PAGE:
Telecoms and the Huawei conundrum
Chinese foreign direct investment in the United States

Huawei

Article Highlights

  • Chinese telecom giant Huawei looking to enter U.S. market amid security concerns

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  • Should we fear cyber attacks from Beijing-controlled companies?

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  • Huawei should become publicly listed to gain confidence of market and U.S. government

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This paper is the first in the new AEI Economic Studies series, edited by Aparna Mathur. The aim of this series is to promote innovative academic research critical to understanding, and confronting, the challenging policy debates of today. The topics will cover a wide range of subject areas, from tax policy to trade issues and from health policy to labor markets.

Executive Summary

Telecoms and the Huawei conundrum: Chinese foreign direct investment in the United States

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The Chinese company Huawei has emerged as the second-largest telecommunications equipment company in the world. It operates in 140 countries around the globe, providing equipment, software, and services to forty-five of the world’s fifty largest telecom operators. It is moving aggressively downstream into the burgeoning smartphones market. As a recent, detailed report on the company concluded, Huawei’s “extraordinary range of product offerings supports almost every meaningful segment of telecommunications network architecture.”1

Despite its global success, Huawei has consistently been rebuffed in attempts to make large investments and land large contracts in the United States. US government officials have intervened on a number of occasions to block potential acquisitions and equipment contracts involving Huawei, citing security concerns (though without specific details). The company has vigorously contested allegations that it has ties to the Chinese military or represents a security risk in the United States. It has vowed to continue its quest to become a significant player in the US telecom market.

All of this is being played out against a background of increasing tension between Washington and Beijing over cyber attacks on US corporations and government agencies that have been traced back to sites and hackers in the People’s Republic of China (though not to the government directly). As this study was going to press, the top counterintelligence agency in the United States pointed the finger directly at China, stating, “Chinese actors are the world’s most active and persistent perpetrators of economic espionage.”2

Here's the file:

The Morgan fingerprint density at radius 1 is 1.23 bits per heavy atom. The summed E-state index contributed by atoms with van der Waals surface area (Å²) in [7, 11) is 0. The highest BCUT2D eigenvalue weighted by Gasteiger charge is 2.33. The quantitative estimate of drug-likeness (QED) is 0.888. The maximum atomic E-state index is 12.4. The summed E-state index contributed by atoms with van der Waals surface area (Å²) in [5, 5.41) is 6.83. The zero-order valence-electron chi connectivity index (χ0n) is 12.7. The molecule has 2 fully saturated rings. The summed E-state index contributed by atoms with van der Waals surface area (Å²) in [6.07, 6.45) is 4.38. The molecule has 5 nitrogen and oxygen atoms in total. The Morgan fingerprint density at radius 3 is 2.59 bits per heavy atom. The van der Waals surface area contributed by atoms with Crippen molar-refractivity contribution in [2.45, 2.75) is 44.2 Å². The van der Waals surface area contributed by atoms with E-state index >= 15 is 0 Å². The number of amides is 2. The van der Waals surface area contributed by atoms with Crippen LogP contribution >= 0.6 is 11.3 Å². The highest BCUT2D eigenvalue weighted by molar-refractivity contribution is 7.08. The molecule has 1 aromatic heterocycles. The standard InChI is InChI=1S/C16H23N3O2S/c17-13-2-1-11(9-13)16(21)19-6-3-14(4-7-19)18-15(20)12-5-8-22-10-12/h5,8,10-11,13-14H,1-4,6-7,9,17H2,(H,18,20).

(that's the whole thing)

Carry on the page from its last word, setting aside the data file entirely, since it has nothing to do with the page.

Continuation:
In addition, the White House disclosed that it had commissioned a task force to evaluate the “opportunities, risks and implications” posed by foreign telecommunications companies in the US market. US officials let it be known that while no particular company or country was targeted, Huawei’s expansion in the US market was a “key impetus” for the initiative.3

At the same time, the Obama administration, faced with the continuing economic drag from the global financial crisis and economic downturn, has been eager to reaffirm America’s historic open arms policy toward foreign direct investment (FDI) as a means of enhancing renewed economic growth and prosperity. This includes the potential of large FDI inflows from China over the next decade. To underscore this commitment, Vice President Joe Biden recently urged Beijing to increase investment in the US market, saying, “We are still the single (best) bet in the world, in terms of where to invest.” Chinese investment, he continued, “means jobs. American jobs.”4 In turn, Beijing has been quick to protest America’s alleged unfair treatment of Huawei and other Chinese telecommunications companies and the “lack of transparency” in US FDI policy. It has also threatened to match purported US investment obstacles with new hurdles of its own.

This study traces Huawei’s corporate history, particularly its unsuccessful efforts to gain a foothold in the US market. It analyzes both the economic and security challenges posed by future Chinese investment in sensitive sectors, such as information technology and the broader telecommunications supply chain. The study concludes with recommendations for action by the US government, by the Chinese government, and by Huawei, to accommodate future Chinese investment and contracting in the US telecommunications sector while preserving vital US national security interests and priorities.

These recommendations include:

  • The US government should make the investment/security-vetting process (the so-called CFIUS process) more transparent and should take steps to formulate and publicize a set of guidelines that would explain the rationale behind individual investment decisions. As a number of intelligence officials from several administrations have concluded, Committee on Foreign Investment in the United States (CFIUS) officials can provide more detail on the sources of their security concerns without jeopardizing US intelligence efforts. At a minimum, the results of the White House task force initiative cited above, as they pertain to Huawei, should be made public.